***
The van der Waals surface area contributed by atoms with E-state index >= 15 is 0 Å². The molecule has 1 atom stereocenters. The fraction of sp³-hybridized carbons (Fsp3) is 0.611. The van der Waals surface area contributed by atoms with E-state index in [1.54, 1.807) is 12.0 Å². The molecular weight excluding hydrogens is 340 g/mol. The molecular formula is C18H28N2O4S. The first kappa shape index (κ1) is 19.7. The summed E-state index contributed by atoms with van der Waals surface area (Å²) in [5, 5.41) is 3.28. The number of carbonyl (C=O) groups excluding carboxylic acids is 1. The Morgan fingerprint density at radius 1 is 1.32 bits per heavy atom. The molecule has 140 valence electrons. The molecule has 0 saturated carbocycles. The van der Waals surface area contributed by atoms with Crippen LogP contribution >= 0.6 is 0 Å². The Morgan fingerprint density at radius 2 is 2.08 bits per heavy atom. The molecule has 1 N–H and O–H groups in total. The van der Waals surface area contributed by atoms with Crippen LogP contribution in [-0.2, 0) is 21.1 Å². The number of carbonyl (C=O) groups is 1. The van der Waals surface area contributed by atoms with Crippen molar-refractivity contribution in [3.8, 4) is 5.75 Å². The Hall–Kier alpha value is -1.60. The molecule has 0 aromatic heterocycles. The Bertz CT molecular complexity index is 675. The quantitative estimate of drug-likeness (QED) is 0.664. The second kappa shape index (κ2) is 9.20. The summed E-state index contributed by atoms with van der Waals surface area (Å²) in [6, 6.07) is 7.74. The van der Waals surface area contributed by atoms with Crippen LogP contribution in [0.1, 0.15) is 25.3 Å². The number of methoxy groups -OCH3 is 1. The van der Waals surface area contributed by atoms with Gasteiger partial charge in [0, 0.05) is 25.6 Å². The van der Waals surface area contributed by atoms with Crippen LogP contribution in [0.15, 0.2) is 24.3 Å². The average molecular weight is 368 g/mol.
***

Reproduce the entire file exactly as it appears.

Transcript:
The van der Waals surface area contributed by atoms with E-state index >= 15 is 0 Å². The molecule has 1 atom stereocenters. The fraction of sp³-hybridized carbons (Fsp3) is 0.611. The van der Waals surface area contributed by atoms with E-state index in [1.54, 1.807) is 12.0 Å². The molecular weight excluding hydrogens is 340 g/mol. The molecular formula is C18H28N2O4S. The first kappa shape index (κ1) is 19.7. The summed E-state index contributed by atoms with van der Waals surface area (Å²) in [5, 5.41) is 3.28. The number of carbonyl (C=O) groups excluding carboxylic acids is 1. The Morgan fingerprint density at radius 1 is 1.32 bits per heavy atom. The molecule has 140 valence electrons. The molecule has 0 saturated carbocycles. The van der Waals surface area contributed by atoms with Crippen LogP contribution >= 0.6 is 0 Å². The Morgan fingerprint density at radius 2 is 2.08 bits per heavy atom. The molecule has 1 N–H and O–H groups in total. The van der Waals surface area contributed by atoms with Crippen LogP contribution in [-0.2, 0) is 21.1 Å². The number of carbonyl (C=O) groups is 1. The van der Waals surface area contributed by atoms with Crippen molar-refractivity contribution in [3.8, 4) is 5.75 Å². The Hall–Kier alpha value is -1.60. The molecule has 0 aromatic heterocycles. The Bertz CT molecular complexity index is 675. The quantitative estimate of drug-likeness (QED) is 0.664. The second kappa shape index (κ2) is 9.20. The summed E-state index contributed by atoms with van der Waals surface area (Å²) in [6, 6.07) is 7.74. The van der Waals surface area contributed by atoms with Crippen LogP contribution in [0.1, 0.15) is 25.3 Å². The number of methoxy groups -OCH3 is 1. The van der Waals surface area contributed by atoms with Gasteiger partial charge in [0, 0.05) is 25.6 Å². The van der Waals surface area contributed by atoms with Crippen LogP contribution in [0.15, 0.2) is 24.3 Å². The average molecular weight is 368 g/mol.